An ileoscopy is a procedure in which a doctor inserts an endoscope (a thin, flexible tube with a light and camera at the end) into the ileum (the last section of the small intestine) through a stoma or ileostomy.
It is often performed to diagnose and treat problems in the small intestine, such as inflammation, bleeding, or blockages. The procedure is usually performed under sedation to decrease discomfort associated with the procedure. The procedure usually takes less than 20 minutes to complete, although can vary in length depending on the interventions performed.
The doctor may take samples of tissue or remove polyps (small growths) during the procedure. After the ileoscopy, the patient may experience bloating, gas, and discomfort, but these symptoms should resolve within a day or two.
Benefits & Risks
As with any medical procedure, there are potential risks and benefits associated with ileoscopy. Overall, the benefits of ileoscopy in diagnosing and treating problems in the small intestine usually outweigh the potential risks. Your doctor will discuss the potential risks and benefits with you before the procedure and answer any questions you may have.
- Can help diagnose problems in the small intestine that may not be visible with other imaging tests, such as X-rays or CT scans.
- Allows the doctor to take samples of tissue or remove polyps during the procedure, which can help with diagnosis and treatment.
- Can help identify and treat bleeding, inflammation, or blockages in the small intestine.
- Bleeding, infection, and perforation (tearing) of the small intestine are possible, although rare.
- The procedure may cause bloating, gas, and discomfort, which should resolve within a few days.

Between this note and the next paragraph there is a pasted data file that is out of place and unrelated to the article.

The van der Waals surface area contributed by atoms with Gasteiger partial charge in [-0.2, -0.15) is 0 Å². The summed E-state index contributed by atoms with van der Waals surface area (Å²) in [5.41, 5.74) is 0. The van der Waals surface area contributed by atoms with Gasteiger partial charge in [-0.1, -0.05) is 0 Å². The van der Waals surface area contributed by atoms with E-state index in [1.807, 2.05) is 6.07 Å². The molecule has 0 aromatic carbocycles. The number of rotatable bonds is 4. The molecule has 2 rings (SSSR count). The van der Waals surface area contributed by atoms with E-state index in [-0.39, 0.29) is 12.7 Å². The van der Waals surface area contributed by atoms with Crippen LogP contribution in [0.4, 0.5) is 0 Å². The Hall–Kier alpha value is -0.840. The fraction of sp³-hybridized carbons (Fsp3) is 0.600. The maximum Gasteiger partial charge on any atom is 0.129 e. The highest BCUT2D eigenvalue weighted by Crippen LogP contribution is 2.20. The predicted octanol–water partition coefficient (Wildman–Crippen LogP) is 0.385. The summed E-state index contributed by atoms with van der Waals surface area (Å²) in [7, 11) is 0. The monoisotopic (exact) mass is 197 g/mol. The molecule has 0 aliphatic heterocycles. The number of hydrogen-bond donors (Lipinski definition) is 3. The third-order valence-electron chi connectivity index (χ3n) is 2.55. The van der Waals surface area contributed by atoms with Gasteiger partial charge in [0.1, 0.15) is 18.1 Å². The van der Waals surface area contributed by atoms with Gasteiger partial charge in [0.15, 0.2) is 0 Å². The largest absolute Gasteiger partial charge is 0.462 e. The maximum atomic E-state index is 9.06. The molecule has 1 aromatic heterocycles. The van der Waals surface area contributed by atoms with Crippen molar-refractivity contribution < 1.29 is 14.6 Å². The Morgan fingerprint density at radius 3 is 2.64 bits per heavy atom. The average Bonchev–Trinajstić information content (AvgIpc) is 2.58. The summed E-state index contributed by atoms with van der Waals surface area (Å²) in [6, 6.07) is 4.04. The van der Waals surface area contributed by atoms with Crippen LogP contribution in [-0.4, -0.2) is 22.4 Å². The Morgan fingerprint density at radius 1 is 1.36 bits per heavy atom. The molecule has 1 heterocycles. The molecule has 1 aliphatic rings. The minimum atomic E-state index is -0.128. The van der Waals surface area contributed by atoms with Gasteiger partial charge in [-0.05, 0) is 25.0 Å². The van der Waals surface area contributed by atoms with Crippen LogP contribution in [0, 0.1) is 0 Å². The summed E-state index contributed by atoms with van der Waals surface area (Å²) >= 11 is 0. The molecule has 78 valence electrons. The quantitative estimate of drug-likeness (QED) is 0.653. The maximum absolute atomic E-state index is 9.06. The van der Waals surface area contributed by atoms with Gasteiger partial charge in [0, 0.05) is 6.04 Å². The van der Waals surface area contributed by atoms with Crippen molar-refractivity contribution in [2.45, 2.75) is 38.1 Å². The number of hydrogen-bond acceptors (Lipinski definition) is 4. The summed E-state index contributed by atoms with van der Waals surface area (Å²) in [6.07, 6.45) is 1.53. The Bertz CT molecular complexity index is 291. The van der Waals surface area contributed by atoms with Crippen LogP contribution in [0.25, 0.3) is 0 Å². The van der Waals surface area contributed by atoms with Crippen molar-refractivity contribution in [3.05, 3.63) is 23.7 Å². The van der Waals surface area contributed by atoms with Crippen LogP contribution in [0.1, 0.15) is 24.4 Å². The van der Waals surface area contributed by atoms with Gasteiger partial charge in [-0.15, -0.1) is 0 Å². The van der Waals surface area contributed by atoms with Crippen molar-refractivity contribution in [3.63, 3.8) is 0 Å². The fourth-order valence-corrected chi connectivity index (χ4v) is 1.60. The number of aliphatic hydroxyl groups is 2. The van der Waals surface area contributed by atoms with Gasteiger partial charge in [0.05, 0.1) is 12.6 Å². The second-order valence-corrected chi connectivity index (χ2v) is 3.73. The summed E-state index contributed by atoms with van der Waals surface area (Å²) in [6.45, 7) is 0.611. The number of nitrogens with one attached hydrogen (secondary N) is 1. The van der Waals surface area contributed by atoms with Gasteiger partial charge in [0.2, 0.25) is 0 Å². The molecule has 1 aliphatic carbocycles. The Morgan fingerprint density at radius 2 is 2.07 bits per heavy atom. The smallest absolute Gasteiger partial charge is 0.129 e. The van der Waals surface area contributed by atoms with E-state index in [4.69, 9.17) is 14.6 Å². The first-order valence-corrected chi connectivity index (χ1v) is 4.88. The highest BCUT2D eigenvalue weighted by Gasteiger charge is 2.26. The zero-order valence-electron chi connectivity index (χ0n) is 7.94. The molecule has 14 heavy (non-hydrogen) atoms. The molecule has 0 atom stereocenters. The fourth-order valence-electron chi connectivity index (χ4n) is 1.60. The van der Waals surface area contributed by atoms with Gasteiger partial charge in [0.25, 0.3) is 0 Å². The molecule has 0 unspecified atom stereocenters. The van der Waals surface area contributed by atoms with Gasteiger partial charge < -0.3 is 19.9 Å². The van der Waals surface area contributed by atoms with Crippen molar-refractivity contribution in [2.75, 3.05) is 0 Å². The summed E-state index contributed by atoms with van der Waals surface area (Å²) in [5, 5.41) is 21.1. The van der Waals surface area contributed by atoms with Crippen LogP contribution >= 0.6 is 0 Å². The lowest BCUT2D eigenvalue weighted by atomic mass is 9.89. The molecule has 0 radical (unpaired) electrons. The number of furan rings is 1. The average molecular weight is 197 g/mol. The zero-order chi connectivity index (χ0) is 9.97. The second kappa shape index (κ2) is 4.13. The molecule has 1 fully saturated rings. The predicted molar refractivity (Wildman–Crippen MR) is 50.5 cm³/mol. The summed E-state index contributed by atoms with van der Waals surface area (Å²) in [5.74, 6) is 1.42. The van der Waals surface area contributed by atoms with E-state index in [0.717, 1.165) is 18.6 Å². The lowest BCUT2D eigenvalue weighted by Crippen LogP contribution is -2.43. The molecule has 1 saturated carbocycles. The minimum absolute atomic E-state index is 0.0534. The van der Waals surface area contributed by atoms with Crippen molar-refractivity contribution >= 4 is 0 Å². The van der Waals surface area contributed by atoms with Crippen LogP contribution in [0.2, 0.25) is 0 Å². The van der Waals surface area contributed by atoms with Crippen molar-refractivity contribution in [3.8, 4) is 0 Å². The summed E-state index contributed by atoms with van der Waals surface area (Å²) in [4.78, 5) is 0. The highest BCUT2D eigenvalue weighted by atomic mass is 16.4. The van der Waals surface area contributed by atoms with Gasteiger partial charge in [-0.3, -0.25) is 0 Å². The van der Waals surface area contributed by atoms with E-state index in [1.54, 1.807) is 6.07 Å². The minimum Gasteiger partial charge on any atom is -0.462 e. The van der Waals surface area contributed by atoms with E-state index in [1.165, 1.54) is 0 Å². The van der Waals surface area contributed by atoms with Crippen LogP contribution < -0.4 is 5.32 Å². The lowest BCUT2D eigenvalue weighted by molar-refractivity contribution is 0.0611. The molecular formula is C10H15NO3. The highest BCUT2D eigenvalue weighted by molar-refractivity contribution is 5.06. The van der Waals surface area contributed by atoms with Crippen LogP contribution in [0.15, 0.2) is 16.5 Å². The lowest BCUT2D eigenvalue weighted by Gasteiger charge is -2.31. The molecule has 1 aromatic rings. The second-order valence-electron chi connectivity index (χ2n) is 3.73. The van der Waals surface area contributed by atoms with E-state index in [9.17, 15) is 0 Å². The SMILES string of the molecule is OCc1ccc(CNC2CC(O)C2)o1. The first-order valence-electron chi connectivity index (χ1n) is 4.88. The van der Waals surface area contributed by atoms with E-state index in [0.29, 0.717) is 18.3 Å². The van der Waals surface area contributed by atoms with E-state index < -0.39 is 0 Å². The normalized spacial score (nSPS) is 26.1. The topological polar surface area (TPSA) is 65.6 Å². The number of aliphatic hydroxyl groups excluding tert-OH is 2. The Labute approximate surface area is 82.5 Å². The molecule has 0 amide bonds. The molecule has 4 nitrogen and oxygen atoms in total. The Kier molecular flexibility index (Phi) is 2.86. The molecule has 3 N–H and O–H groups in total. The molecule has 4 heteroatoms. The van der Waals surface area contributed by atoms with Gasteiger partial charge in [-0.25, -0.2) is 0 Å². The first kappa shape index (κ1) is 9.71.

- There is a small risk of reaction to the anesthesia.
The day before your procedure, patients are often on a clear liquid diet. They will often take a laxative such as magnesium citrate to clean out the GI tract and allow adequate visualization to safely and effectively complete the procedure. You will receive detailed instructions from the physician’s office before the procedure.
An ileoscopy usually takes about 20 minutes to complete. The length of the procedure will depend on the reason for the ileoscopy and what the doctor finds during the procedure.
After an ileoscopy, you may feel bloated and experience gas and discomfort. These symptoms should resolve within a day or two. You may also have a sore throat for a few days if the endoscope was passed through your mouth. Your doctor will give you instructions on how to care for yourself after the procedure, including any dietary restrictions.
As with any medical procedure, there are potential risks associated with ileoscopy. These may include bleeding, infection, and perforation (tearing) of the small intestine, although these complications are rare. There is also a small risk of reaction to the anesthesia. Your doctor will discuss the potential risks with you before the procedure.